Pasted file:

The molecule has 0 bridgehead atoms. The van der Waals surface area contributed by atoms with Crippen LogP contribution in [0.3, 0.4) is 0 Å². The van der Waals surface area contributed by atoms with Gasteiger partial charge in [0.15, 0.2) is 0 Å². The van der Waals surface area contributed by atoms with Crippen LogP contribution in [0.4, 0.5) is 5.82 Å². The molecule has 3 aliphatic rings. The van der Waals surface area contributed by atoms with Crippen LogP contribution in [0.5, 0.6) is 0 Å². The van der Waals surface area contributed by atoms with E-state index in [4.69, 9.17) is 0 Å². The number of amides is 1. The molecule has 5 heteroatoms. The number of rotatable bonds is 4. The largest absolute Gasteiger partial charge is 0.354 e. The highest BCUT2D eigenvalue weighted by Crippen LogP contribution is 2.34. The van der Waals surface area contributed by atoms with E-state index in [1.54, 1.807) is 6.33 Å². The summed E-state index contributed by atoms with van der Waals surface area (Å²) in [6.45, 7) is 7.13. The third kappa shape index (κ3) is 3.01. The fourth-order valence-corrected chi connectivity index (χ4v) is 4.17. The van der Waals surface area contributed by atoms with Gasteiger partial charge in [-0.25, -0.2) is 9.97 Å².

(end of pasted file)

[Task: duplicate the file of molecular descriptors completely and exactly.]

The molecule has 0 bridgehead atoms. The van der Waals surface area contributed by atoms with Crippen LogP contribution in [0.3, 0.4) is 0 Å². The van der Waals surface area contributed by atoms with Gasteiger partial charge in [0.15, 0.2) is 0 Å². The van der Waals surface area contributed by atoms with Crippen LogP contribution in [0.4, 0.5) is 5.82 Å². The molecule has 3 aliphatic rings. The van der Waals surface area contributed by atoms with Crippen LogP contribution in [0.5, 0.6) is 0 Å². The van der Waals surface area contributed by atoms with E-state index in [4.69, 9.17) is 0 Å². The number of amides is 1. The molecule has 5 heteroatoms. The number of rotatable bonds is 4. The largest absolute Gasteiger partial charge is 0.354 e. The highest BCUT2D eigenvalue weighted by Crippen LogP contribution is 2.34. The van der Waals surface area contributed by atoms with E-state index in [1.54, 1.807) is 6.33 Å². The summed E-state index contributed by atoms with van der Waals surface area (Å²) in [6.45, 7) is 7.13. The third kappa shape index (κ3) is 3.01. The fourth-order valence-corrected chi connectivity index (χ4v) is 4.17. The van der Waals surface area contributed by atoms with Gasteiger partial charge in [-0.25, -0.2) is 9.97 Å².